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Keys to retention: Career advancement, strong leadership 

Keys to retention: Career advancement, strong leadership 

By Ken Tysiac 
August 11 2014

Many companies are ill-prepared to face talent retention challenges as the global labour market grows more competitive, two new surveys show.

Employees often perceive limited opportunities for career advancement with their current employers and lack confidence in their organisations’ leadership, the results of two surveys by global consulting firm Towers Watson indicate.

Employers that fail to address these problems risk losing their best talent, as opportunities for employees to leave their companies appear to be increasing.

Forty-eight per cent of 1,637 employers from across the world participating in Towers Watson’s Global Talent Management and Rewards Survey said hiring activity has increased compared with last year; just 15% said hiring activity has decreased.

And 35% of employers said turnover was rising, compared with 18% who said turnover was decreasing. The most coveted employees often are the ones who are leaving; respondents said they are having difficulty retaining high-potential employees (56%) and top performers (54%).

“With talent mobility on the rise, employers need to understand what employees value if they are to succeed in attracting and retaining employees,” Laura Sejen, a managing director at Towers Watson, said in a news release. “Unfortunately, our surveys reveal a significant disconnect between employers and employees.”

Sejen said that employers recognise the importance of pay and career advancement as key reasons employees decide to join and remain with a company.

But career advancement remains a struggle for companies, as just 49% believe they are effective at providing traditional opportunities for employees to advance. And 41% of more than 32,000 employees surveyed in Towers Watson’s Global Workforce Study said they would need to leave their organisation to advance their careers.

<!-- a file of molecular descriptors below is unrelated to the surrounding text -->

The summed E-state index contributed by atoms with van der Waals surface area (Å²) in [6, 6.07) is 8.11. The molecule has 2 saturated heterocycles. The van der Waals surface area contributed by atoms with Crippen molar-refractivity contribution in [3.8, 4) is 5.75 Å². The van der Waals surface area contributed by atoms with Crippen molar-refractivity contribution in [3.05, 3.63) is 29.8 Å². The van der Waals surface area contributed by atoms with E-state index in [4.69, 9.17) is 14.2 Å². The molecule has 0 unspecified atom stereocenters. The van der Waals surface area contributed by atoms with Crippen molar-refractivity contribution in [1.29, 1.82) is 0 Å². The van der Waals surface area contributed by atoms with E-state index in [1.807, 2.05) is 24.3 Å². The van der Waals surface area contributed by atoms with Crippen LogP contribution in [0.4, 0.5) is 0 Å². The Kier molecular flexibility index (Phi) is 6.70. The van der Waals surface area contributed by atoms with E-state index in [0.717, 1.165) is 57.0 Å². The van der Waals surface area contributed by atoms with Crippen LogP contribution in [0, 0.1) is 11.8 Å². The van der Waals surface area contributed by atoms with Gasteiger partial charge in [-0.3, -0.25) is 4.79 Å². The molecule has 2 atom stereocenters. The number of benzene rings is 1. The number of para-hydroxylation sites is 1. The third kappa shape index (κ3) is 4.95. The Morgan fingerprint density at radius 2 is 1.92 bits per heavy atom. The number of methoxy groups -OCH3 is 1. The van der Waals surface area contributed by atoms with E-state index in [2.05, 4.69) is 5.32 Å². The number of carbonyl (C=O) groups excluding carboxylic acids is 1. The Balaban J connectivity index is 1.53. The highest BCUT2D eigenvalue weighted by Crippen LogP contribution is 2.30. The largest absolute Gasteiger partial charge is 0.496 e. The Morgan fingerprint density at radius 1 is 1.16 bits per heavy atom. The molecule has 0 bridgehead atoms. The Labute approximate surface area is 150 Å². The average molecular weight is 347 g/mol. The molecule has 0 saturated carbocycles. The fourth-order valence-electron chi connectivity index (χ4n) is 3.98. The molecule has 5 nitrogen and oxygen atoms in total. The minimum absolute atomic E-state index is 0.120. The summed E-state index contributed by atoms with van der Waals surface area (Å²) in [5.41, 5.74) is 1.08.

Meanwhile, employers are not as focused as employees on job security and trust and confidence in senior leadership, Sejen said. Less than half of respondents (48%) said that senior leadership is effective.

The survey results indicate that employers looking to improve retention, engagement, and employee career development can consider the following actions:

  • Develop leadership. Despite employees’ lack of confidence in leadership, just 62% of employers have a formal leadership development program in place.
  • Design a more consumer-like experience for employees. Seventy per cent of employees said their organisation should understand them to the same degree that they are expected to understand customers.
  • Equip managers for career development. Just one-third of employers say managers are effective at discussing career development during the performance management process.
  • Monitor progress. Just 27% of organisations say they monitor the effectiveness of their career management programs.

Ken Tysiac (ktysiac@aicpa.org) is a CGMA Magazine editorial director.

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